10. 10. Based on the Philippine Selective Logging System, SUDECOR crafted its Sustainable Forest Management Plan with the following terms: Only 65,770 cubic meters of timber are allowed to be cut per year Annual Allowable Cutting Area is only 1,035 hectares Only 10-20 matured trees per hectare reaching merchantable sizes of at least 60 cm in diameter at breast height can be harvested SUDECOR adopted the 35-year cutting cycle (harvesting in a particular area can only be done every 35 years)
  11. 11. • The CRITERIA AND INDICATORS FOR SUSTAINABLE FOREST MANAGEMENT WAS TESTED AT THE SUDECOR FOREST CONCESSION. • Several foreign-assisted projects and studies were conducted inside the forest concession, including the bio-diversity study conducted by a composite of experts from UPLB under a grant by the International Tropical Timber Organization of the United Nations
  12. 12. • When the log ban was enforced beginning February 2011, SUDECOR was forced to shutdown its operations, and retaining only a skeletal force to undertake minimum compliance to IFMA conditionalities • Since then, illegal logging became widespread and massive; extracting an average of 160,000 board feet per month (based on reported cases by concession guards and IP groups) • Kaingin has also expanded more aggressively, converting timberlands into agri lands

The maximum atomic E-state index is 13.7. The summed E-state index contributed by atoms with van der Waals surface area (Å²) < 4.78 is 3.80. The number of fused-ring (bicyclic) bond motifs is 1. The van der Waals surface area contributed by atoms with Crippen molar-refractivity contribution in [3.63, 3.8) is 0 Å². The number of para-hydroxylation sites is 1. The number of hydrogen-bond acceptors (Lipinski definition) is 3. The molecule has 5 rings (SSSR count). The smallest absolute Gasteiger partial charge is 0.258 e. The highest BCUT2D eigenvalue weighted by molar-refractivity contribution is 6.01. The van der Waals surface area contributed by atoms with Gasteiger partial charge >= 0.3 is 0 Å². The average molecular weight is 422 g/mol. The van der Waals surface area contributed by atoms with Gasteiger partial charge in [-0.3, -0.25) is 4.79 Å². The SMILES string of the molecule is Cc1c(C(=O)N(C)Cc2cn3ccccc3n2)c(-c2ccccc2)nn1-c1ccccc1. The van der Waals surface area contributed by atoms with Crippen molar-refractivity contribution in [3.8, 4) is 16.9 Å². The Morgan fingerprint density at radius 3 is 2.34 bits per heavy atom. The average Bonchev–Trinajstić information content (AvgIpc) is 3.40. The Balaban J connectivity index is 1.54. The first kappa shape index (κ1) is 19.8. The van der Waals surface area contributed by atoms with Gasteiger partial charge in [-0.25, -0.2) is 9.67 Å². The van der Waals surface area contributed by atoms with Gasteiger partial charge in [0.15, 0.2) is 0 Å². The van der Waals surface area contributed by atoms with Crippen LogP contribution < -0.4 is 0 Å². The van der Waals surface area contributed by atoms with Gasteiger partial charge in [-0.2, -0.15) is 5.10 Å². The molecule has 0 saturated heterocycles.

13. 13. • In many instances, areas covered by the National Greening Program were also subjected to kaingin, thus destroying residual forests and even old growth forests, only to be planted with Falcatta and other tree crops • The log ban has led to more losses in forest cover • Without a mechanism for sustainable forest management, the Philippines will lose many things, including watersheds, biodiversity and others
  14. 14. • If the direction of the government is merely to plant trees (with emphasis on tree crops such as falcatta, and agro- forestry such as cacao and coffee), biodiversity will be seriously undermined. • Maintaining our dipterocarp forest (mostly classified as old growth and residual forests) as well as our mossy forests (protected zone) is critical to keeping a biologically diverse forest eco-system. Thus, the issue is not only the quantity (expanse and density) but the quality of the forest that make up the forest cover.